Journal of Al-Nahrain UniversityVol.14 (3), September, 2011, pp.50-57P o isso n ratio ( µ )Randomly behavior of wave velocitiespropagate in the composite material areobserved and the values of compressionalvelocity are greater than the values of shearvelocity due to the particles of material arevibrating along the direction of compressionalwaves propagation while the particles ofmaterial are vibrating perpendicular to thedirection of shear waves propagation. .Dynamical elastic moduli are calculatedand the results of poisson ratio (μ), shearmodulus (G), modulus of elasticity (E), bulkmodulus (B),and other parameters such asacoustic impedance (Z) are shown below.Poisson ratio of reference (1) andEP/chopped rock wool composites are shownin Fig.(6), where the results show that thevalues of poisson ratio for reference (1) isequal to 0.45, slight vary of poisson ratio forEP/chopped rock wool composites withincreasing weight percentage of rock wool.The variation between the maximum andminimum values of poisson ratio is equalto 6.2 % due to randomly distribution ofvoids inside rock wool. These results agreewith the values of poisson ratio for solidmaterials (0 - 0.5) .Scienceminimum values of shear modulus is equal to32.2%.Ref (1)1.5EP/chooped rock wool composite1.4Shear modulus(GPa)220.127.116.11.18.104.22.168.22.214.171.124 0.5 1 1.5 2 2.5 3 3.5 4 4.5 5 5.5 6 6.5 7 7.5 8 8.5 9 9.5 10Rock wool wt%Fig.(7) Shear modulus (G) versus rock woolwt% of EP/chopped rock wool composites.Ref oopd rock wool compositeFig.(8) Defects (voids) inside EP/choppedrock wool composites (sample H).Modulus of elasticity (E) of reference (1)and EP/chopped rock wool composites areshown in Fig.(9). Where the results show thatthe modulus of elasticity for reference (1) isequal to 3.77 GPa, while the values ofmodulus of elasticity for EP/chopped rockwool composites decrease with increasingweight percentage of rock wool due to weakinterface bond between EP and chopped rockwool due to defects such as voids inside rockwool as shown in Fig.(10). The variationbetween the maximum and minimum values ofmodulus of elasticity is equal to 35 %.In Fig.(10). The variation between themaximum and minimum values of modulus ofelasticity is equal to 35 %. maximum andminimum values of modulus of elasticity isequal to 35 %.0 0.5 1 1.5 2 2.5 3 3.5 4 4.5 5 5.5 6 6.5 7 7.5 8 8.5 9 9.5 10Rock wool wt %Fig.(6) Poisson ratio (μ) ) versus rock woolwt% of EP/chopped rock wool composites.Shear modulus (G) of reference (1) andEP/chopped rock wool composites are shownin Fig.(7), where the results show that thevalues of shear modulus for reference (1) isequal to 1.3 GPa, while the values of shearmodulus for EP/chopped rock woolcomposites almost decrease with increasingweight percentage rock wool as a result ofdecreasing the shear velocity values due todefects such as voids as shown in Figs. (8).The variation between the maximum and54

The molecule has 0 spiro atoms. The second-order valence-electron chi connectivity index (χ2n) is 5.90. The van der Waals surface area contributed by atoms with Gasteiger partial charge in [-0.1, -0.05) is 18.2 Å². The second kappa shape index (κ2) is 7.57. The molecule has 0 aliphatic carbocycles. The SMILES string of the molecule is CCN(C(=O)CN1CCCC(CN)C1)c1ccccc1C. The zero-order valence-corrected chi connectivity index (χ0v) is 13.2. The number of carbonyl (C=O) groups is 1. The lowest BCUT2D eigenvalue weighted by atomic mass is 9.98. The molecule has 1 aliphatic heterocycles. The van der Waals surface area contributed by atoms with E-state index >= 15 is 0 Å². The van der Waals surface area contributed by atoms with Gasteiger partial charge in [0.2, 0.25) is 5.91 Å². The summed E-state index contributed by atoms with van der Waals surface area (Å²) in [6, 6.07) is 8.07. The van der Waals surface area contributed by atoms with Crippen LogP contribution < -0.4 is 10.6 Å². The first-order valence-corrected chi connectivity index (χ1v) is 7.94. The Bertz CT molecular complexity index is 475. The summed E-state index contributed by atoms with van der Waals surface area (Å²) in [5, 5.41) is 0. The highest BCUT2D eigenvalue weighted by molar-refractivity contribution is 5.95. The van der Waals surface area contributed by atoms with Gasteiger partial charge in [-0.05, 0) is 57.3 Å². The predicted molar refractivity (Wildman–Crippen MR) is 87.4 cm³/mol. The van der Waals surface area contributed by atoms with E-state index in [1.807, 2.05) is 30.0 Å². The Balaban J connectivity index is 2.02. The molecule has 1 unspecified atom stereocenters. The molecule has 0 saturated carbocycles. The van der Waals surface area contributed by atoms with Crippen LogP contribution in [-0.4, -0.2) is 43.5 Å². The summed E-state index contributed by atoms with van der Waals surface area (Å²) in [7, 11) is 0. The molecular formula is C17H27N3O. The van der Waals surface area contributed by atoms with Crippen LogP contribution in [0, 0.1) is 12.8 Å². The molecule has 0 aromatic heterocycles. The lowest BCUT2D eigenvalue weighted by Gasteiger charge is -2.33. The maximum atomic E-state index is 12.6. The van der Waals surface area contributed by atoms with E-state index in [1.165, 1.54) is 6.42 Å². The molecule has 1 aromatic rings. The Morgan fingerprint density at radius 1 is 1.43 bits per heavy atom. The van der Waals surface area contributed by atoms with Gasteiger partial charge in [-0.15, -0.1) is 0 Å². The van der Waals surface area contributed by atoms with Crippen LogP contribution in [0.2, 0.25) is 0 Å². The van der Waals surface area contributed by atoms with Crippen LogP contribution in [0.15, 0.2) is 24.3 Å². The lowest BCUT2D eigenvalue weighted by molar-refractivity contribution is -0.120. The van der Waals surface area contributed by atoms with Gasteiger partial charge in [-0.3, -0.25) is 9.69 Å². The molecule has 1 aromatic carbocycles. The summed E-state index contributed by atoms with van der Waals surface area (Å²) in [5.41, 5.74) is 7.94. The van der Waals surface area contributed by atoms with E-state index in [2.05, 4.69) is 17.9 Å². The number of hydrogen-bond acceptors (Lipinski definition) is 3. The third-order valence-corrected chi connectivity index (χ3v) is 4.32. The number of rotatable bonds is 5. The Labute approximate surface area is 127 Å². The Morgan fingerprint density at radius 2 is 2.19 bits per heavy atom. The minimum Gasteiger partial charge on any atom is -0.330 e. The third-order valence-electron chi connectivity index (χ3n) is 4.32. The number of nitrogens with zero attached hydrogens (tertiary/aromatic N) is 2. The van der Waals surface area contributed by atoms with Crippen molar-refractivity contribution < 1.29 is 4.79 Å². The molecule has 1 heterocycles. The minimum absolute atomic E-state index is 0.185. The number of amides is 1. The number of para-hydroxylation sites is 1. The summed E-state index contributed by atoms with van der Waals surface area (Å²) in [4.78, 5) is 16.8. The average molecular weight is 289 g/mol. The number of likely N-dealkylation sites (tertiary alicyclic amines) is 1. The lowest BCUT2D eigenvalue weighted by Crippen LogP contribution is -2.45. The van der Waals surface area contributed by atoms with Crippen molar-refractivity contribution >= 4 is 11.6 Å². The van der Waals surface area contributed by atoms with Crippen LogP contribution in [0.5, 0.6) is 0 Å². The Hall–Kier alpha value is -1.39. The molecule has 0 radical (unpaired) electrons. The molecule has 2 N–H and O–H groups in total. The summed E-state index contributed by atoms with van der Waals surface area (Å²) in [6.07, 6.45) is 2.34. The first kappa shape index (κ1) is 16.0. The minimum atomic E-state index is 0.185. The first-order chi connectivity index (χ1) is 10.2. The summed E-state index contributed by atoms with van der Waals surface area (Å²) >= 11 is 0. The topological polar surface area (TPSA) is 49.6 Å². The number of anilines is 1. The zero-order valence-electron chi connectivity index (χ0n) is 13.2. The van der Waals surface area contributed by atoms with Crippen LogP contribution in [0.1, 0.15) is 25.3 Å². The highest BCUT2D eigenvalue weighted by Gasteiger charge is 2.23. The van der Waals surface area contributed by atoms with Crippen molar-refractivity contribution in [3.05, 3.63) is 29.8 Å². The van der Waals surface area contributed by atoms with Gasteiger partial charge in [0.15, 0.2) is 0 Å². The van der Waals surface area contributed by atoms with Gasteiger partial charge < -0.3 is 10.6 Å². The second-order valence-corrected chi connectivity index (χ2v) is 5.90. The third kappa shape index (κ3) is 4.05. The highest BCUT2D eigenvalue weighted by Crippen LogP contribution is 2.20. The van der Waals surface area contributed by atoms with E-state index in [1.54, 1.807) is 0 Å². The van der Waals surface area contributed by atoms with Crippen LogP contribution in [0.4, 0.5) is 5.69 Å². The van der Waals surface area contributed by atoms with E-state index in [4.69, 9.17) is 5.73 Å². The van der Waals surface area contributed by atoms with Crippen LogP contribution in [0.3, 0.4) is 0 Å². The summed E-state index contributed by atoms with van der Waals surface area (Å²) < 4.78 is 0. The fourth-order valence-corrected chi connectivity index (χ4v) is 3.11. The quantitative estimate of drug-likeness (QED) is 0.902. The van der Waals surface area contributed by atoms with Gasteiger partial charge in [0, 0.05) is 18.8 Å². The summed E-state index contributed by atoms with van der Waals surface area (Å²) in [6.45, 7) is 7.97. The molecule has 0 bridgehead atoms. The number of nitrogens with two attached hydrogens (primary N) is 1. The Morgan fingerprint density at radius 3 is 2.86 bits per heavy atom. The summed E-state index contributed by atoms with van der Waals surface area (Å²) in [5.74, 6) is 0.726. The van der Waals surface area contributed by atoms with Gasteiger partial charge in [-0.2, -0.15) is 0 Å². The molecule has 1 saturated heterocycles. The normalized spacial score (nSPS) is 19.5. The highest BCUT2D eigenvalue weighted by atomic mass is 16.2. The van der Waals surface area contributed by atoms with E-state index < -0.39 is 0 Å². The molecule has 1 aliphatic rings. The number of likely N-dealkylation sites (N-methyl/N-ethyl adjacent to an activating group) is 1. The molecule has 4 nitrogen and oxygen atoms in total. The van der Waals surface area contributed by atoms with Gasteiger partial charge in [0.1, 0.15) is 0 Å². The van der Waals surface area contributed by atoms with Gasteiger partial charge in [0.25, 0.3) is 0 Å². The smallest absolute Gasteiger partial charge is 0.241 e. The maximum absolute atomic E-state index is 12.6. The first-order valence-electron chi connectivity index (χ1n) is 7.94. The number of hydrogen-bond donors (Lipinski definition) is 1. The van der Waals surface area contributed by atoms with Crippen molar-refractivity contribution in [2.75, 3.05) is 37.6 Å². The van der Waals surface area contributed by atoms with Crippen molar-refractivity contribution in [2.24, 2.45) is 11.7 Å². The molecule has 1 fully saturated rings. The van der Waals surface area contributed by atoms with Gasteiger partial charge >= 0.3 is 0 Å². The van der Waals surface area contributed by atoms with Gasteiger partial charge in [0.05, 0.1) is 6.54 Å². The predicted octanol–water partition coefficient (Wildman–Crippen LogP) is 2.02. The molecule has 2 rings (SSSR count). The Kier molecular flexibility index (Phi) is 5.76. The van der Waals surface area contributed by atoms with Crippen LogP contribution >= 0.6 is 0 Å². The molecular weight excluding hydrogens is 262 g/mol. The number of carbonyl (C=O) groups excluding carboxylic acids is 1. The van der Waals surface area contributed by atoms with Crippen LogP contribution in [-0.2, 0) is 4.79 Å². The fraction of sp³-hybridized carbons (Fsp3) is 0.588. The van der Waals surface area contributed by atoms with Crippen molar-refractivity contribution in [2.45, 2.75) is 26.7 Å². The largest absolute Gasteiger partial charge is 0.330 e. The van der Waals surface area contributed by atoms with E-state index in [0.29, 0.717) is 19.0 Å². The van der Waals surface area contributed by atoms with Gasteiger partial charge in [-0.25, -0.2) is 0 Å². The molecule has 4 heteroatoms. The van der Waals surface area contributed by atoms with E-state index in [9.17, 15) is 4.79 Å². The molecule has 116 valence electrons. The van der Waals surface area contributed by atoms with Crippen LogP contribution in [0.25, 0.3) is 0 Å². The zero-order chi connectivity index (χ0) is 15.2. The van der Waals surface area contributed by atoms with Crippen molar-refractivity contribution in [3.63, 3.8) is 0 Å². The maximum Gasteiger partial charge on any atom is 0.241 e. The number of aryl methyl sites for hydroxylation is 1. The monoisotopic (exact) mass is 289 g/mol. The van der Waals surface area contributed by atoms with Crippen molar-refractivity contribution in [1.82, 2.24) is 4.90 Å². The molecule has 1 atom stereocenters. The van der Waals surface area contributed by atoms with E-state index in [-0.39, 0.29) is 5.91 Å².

Ali Qasim KadhumRef(1)EP/chooped rock wool 80.401514131211109876543B u lk m o d u lu s ( G P a )M o d u l u s o f e la s t ic it y ( G P a )EP/choppd rock wool composite0 0.5 1 1.5 2 2.5 3 3.5 4 4.5 5 5.5 6 6.5 7 7.5 8 8.5 9 9.5 100 0.5 1 1.5 2 2.5 3 3.5 4 4.5 5 5.5 6 6.5 7 7.5 8 8.5 9 9.5 10Rock wool wt%Rock wool wt%Fig.(11) Bulk modulus (B) versus rock woolwt% of EP/ chopped rock wool composites.Fig.(9) Modulus of elasticity (E) verse rockwool wt% of EP/chopped rock woolcomposites.Acoustic impedance (Z) of reference (1)and EP/chopped rock wool compositesare shown in Figure (12).where the resultsshow that the values of acoustic impedancefor reference (1) is equal to 3.76 kg/m2.sec,while the values of acoustic impedancefor EP/chopped rock wool compositesalmost similar with increasing weightpercentage of rock wool and lie between3.57 to 3.93 106 kg/m2sec for all composites.The variation between the maximum andminimum values of acoustic impedance isequal to 9.1 %. The values of acousticimpedance agree with the publisheddata for unsaturated polyester /carbon fibercomposites acoustic impedance with range2.5–4.5 106 kg/m2 sec, unsaturated polyester/glass fiber composites acoustic impedance3.5 106 kg/m2 sec . Yet the acousticimpedance for light weight aggregateconcrete used for building is equal to0.82 106 kg/m2sec , and for light weightconcrete / polystyrene grains is equal to2.3 106kg/m2sec  which is less than ouracoustic values for EP/chopped rock woolcomposites.Fig. (10) Weak interface bond between EPand chopped rock wool due to voids (rockwool content).Bulk modulus (B) of reference (1) andEP/chopped rock wool composites are shownin Fig.(11). Where the results show that thevalues of bulk modulus for reference (1) isequal to 10.8 Gpa, the values of bulk modulusfor EP/chopped rock wool composites arealmost similar and slight variation withincreasing weight percentage of rock wool.The variation between the maximum andminimum values of bulk modulus is equal to16.9 %.55